Even if he had known he was destined to be Emperor himself, however, Aurelian could have been forgiven for pessimism. Assuming he was able to keep the inevitable rebels and usurpers at bay and avoid falling to revolt, he still had to fix the economy, get the soldiers in line, and use them to defeat Germanic Alemanni, Carpi, Goth, and Vandal tribal waves, along with the Sassanid Persians and several powerful leaders of breakaway regions, and to do it while paying them with nearly worthless currency.
At stake was Western Civilization itself, with the libraries that remained unburned, the stored up knowledge and cultural heritage of a thousand years’ time, which had already suffered incalculable damage and seemed sure to be snuffed out—returning Europe to a darker and more primitive time from which there could be no later Renaissance and no birth of modernism.
No big deal.
This episode is the story of Aurelian and the debt Rome and history itself owed him. May it be one small step toward restoring him— to his proper place as one of our most important historical figures.
For Further Awesome Reading
The Decline and Fall of the Roman Empire volume one, by Edward Gibbon and David P. Womersley
For the true learners and those who want the best! Gibbon is a towering figure in imperial Roman Scholarship. He was not only a total master of the history; he had complete command of the English language and his life’s work is as great a literary achievement as it is a historical one. Our understanding of Rome has been expanded and sharpened somewhat in the two and a half centuries since Gibbon’s career, but for sheer breadth, depth, and penetrating analysis of the slow crumbling of a great civilization, Gibbon is unmatched. Volume One briefly deals with the rise and establishment of the Empire, then covers its decline to the late fourth century, and can be read apart from all the other volumes. While not for the faint of heart, it’s worth every minute of your time!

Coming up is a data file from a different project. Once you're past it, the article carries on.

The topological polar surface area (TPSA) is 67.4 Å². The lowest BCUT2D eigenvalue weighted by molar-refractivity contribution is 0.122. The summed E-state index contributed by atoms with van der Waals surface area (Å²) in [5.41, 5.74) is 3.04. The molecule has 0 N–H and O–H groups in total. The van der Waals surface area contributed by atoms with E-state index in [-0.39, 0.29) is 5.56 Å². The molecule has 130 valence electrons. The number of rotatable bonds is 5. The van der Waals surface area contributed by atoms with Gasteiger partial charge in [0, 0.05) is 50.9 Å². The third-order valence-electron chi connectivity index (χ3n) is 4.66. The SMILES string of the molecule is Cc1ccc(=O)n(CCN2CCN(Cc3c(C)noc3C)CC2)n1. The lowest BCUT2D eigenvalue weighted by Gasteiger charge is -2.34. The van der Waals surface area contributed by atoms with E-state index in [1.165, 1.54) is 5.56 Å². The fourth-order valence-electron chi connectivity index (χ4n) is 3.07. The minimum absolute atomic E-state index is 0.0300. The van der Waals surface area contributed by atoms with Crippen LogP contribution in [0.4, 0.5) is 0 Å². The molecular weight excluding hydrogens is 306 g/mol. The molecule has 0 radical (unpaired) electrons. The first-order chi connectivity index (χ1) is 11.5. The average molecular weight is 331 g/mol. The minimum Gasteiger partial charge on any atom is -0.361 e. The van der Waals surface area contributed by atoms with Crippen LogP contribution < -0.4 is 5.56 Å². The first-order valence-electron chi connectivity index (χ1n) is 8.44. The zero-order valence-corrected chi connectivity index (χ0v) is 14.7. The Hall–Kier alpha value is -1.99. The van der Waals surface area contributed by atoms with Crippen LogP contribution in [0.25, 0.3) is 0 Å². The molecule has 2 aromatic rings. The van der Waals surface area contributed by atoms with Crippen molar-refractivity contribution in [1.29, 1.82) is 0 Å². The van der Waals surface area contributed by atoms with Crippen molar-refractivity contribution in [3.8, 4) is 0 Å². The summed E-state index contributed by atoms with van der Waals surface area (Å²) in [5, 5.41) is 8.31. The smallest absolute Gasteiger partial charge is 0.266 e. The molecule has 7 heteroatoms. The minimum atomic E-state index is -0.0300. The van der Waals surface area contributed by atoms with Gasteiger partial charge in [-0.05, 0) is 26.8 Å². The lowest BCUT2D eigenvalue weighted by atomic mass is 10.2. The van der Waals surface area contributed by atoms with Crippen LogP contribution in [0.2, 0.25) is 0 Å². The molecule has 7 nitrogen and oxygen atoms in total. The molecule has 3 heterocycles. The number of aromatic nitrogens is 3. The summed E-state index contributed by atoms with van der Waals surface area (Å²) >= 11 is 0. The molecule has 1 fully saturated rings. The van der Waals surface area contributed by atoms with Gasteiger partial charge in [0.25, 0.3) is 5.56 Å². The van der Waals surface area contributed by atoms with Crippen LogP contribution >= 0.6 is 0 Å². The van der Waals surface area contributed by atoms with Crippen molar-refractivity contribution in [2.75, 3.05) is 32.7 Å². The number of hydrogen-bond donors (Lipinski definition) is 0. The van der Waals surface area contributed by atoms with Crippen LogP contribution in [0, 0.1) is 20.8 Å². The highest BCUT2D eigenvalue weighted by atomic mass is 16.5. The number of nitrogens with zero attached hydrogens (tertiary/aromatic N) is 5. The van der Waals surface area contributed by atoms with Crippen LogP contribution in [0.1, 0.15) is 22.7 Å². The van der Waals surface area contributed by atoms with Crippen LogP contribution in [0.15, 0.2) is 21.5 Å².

If, however, you are a wuss who wants a simpler and more condensed account of Roman decline for a modern audience, you could certainly do worse than this next book:
How Rome Fell, by Adrian Goldsworthy
Speaking of Goldsworthy, he’s really good when he’s got a specific issue to tackle in simple form. His short, incisive, and compelling piece on how the Romans evolved as a military fighting force is a great starting point for understanding why the Roman Legion was so feared, important, successful, and ultimately unsuccessful. The foreword by noted military historian John Keegan is pretty great, too:
Roman Warfare, by Adrian Goldsworthy
For biographies of Aurelian, there are two notable books: the superior in depth and analysis (and far more expensive)
Aurelian and the Third Century, by Alaric Watson
For a cheaper, more accessible to the regular reader, but less historically sound (in the closing chapters especially) biography,
The Roman Emperor Aurelian: Restorer of the World
Gets the job done. I don’t appreciate White’s thoughts on the fall of the Empire in general, but his analysis of Aurelian himself is as well-sourced as it can be, given the scarcity of sources on him in general.